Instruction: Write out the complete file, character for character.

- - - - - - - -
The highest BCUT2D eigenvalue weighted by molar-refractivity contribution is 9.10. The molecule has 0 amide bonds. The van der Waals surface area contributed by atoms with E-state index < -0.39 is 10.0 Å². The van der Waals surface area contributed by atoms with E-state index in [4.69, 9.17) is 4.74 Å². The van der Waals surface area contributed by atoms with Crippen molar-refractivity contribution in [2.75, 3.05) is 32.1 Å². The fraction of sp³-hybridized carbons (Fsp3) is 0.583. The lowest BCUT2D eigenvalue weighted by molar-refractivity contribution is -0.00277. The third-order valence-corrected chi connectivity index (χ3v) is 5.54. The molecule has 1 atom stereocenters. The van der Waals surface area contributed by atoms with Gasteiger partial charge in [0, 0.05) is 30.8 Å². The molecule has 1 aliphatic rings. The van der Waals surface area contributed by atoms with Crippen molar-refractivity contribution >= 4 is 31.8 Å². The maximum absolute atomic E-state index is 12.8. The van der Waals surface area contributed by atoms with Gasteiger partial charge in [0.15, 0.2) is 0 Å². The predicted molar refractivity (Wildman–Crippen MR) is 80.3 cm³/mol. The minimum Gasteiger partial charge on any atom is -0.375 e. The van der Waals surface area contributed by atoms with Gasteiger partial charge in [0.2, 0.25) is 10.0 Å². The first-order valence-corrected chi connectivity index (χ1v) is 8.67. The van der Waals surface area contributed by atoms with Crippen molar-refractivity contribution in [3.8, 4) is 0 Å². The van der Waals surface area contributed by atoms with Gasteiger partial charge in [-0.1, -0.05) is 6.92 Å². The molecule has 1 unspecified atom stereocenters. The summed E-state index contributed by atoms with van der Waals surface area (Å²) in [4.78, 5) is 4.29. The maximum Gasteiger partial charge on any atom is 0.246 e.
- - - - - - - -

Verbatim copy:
The highest BCUT2D eigenvalue weighted by molar-refractivity contribution is 9.10. The molecule has 0 amide bonds. The van der Waals surface area contributed by atoms with E-state index < -0.39 is 10.0 Å². The van der Waals surface area contributed by atoms with E-state index in [4.69, 9.17) is 4.74 Å². The van der Waals surface area contributed by atoms with Crippen molar-refractivity contribution in [2.75, 3.05) is 32.1 Å². The fraction of sp³-hybridized carbons (Fsp3) is 0.583. The lowest BCUT2D eigenvalue weighted by molar-refractivity contribution is -0.00277. The third-order valence-corrected chi connectivity index (χ3v) is 5.54. The molecule has 1 atom stereocenters. The van der Waals surface area contributed by atoms with Gasteiger partial charge in [0, 0.05) is 30.8 Å². The molecule has 1 aliphatic rings. The van der Waals surface area contributed by atoms with Crippen molar-refractivity contribution >= 4 is 31.8 Å². The maximum absolute atomic E-state index is 12.8. The van der Waals surface area contributed by atoms with Gasteiger partial charge in [0.15, 0.2) is 0 Å². The predicted molar refractivity (Wildman–Crippen MR) is 80.3 cm³/mol. The minimum Gasteiger partial charge on any atom is -0.375 e. The van der Waals surface area contributed by atoms with Gasteiger partial charge in [0.2, 0.25) is 10.0 Å². The first-order valence-corrected chi connectivity index (χ1v) is 8.67. The van der Waals surface area contributed by atoms with Crippen molar-refractivity contribution in [3.8, 4) is 0 Å². The van der Waals surface area contributed by atoms with Gasteiger partial charge in [-0.1, -0.05) is 6.92 Å². The molecule has 1 unspecified atom stereocenters. The summed E-state index contributed by atoms with van der Waals surface area (Å²) in [4.78, 5) is 4.29. The maximum Gasteiger partial charge on any atom is 0.246 e.